[0028] FIG. 6 shows the opposing forces 112 needed to counter resonance 110 in this example. The dampening system counters these resonance forces by dynamically adjusting the shape and time of the change of acceleration portions 44, 45, 47, and 48 of the motion time instruction profile. This allows the system to introduce deliberate rate of change of acceleration, (third order `jerk` or dx/dy.sup.3) forces on the motor axis and thus induce motion in direct opposition to the resonances and cancel those resonances out.

[0029] The calculations needed to predict this motion and generate the appropriate jerk motion in the movement are done dynamically and continuously based on the current motion of the motor axis, its position, velocity, and acceleration, as well as incoming instructions from control desk 15 in such a manner so as not to alter the final position of the motor axis, and thus the automated luminaire. With the system of the invention in operation, resonance may be reduced to a very low level such as illustrated in curve 114 in FIG. 7. This results in a rapid and controlled positioning of the motor axis, and thus the automated luminaire, to its desired position with high accuracy and minimal bouncing or overshoot. The critical final positioning, when the motor axis comes to a halt, is virtually free of any bouncing or oscillation and the automated light may be moved at high speeds then brought to an accurate and final stop.

[0030] The dynamic correction of resonance in this manner using control of the rate of change of acceleration may be carried out at rates comparable to that of the incoming control signal over a DMX512 link. In further embodiments of the invention higher update rates comparable to that of the stepper motor update rate, perhaps 100 microseconds, may be used. This allows the correction and resonance cancellation to occur effectively in real-time, with the system tracking and following any changes to the incoming control signal over a DMX512 link.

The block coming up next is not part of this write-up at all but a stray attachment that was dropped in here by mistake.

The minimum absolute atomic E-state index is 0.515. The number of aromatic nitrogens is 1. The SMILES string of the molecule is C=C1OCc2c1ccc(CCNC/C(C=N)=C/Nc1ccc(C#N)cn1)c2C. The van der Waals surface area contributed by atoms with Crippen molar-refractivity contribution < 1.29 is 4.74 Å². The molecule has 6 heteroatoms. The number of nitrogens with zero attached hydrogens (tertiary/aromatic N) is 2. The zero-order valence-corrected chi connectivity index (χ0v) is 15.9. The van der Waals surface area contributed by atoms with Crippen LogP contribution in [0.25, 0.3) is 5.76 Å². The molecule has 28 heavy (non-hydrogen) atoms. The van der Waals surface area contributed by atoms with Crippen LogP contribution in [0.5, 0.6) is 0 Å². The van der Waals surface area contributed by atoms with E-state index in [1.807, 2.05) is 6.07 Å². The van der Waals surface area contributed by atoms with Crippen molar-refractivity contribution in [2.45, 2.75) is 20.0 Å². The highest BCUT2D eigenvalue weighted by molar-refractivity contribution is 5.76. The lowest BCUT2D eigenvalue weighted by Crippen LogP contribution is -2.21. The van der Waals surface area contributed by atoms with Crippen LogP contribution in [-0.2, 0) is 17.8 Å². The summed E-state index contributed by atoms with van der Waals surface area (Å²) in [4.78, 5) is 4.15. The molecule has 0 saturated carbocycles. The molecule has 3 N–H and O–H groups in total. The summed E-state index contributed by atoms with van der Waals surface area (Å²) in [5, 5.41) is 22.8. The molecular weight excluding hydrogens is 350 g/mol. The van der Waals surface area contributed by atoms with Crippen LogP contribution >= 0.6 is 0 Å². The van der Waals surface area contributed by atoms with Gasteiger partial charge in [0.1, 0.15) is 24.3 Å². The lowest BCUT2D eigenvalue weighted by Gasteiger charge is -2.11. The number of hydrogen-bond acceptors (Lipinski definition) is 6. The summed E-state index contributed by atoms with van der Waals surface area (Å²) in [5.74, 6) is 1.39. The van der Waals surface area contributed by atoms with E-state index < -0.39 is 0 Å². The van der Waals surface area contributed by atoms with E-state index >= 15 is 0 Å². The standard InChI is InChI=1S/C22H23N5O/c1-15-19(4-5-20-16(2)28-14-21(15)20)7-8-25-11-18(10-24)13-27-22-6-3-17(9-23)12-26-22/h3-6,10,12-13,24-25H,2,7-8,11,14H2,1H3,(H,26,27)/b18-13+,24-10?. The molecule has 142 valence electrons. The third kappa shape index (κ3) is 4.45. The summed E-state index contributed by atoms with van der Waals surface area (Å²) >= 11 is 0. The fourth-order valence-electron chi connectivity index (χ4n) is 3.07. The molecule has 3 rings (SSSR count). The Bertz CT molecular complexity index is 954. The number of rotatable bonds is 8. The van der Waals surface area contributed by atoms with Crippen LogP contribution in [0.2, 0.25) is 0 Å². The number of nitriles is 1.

[0031] A further advantage of the invention is that no new hardware is required and it may be possible, if the control electronics are powerful enough, to retrofit the appropriate software to existing units without any physical modification.

[0032] In some embodiments of the invention the resonance characteristics of the motion of the motor axes of an automated light may be measured during manufacture and stored within the luminaire.

[0033] In further embodiments of the invention the resonance characteristics of the motion of the motor axes of an automated light may be measured using feedback sensors on the luminaire during operation including but not limited to accelerometers, gyros, optical encoders.

[0034] In further embodiments of the invention the movement and resonance characteristics of the motion of the motor axes of an automated light may be measured using feedback sensors on the luminaire during operation and the counter resonance jerk applied in a closed loop manner using continuous feedback from those sensors.

[0035] While the disclosure has been described with respect to a limited number of embodiments, those skilled in the art, having benefit of this disclosure, will appreciate that other embodiments may be devised which do not depart from the scope of the disclosure as disclosed herein. The disclosure has been described in detail, it should be understood that various changes, substitutions and alterations can be made hereto without departing from the spirit and scope of the disclosure.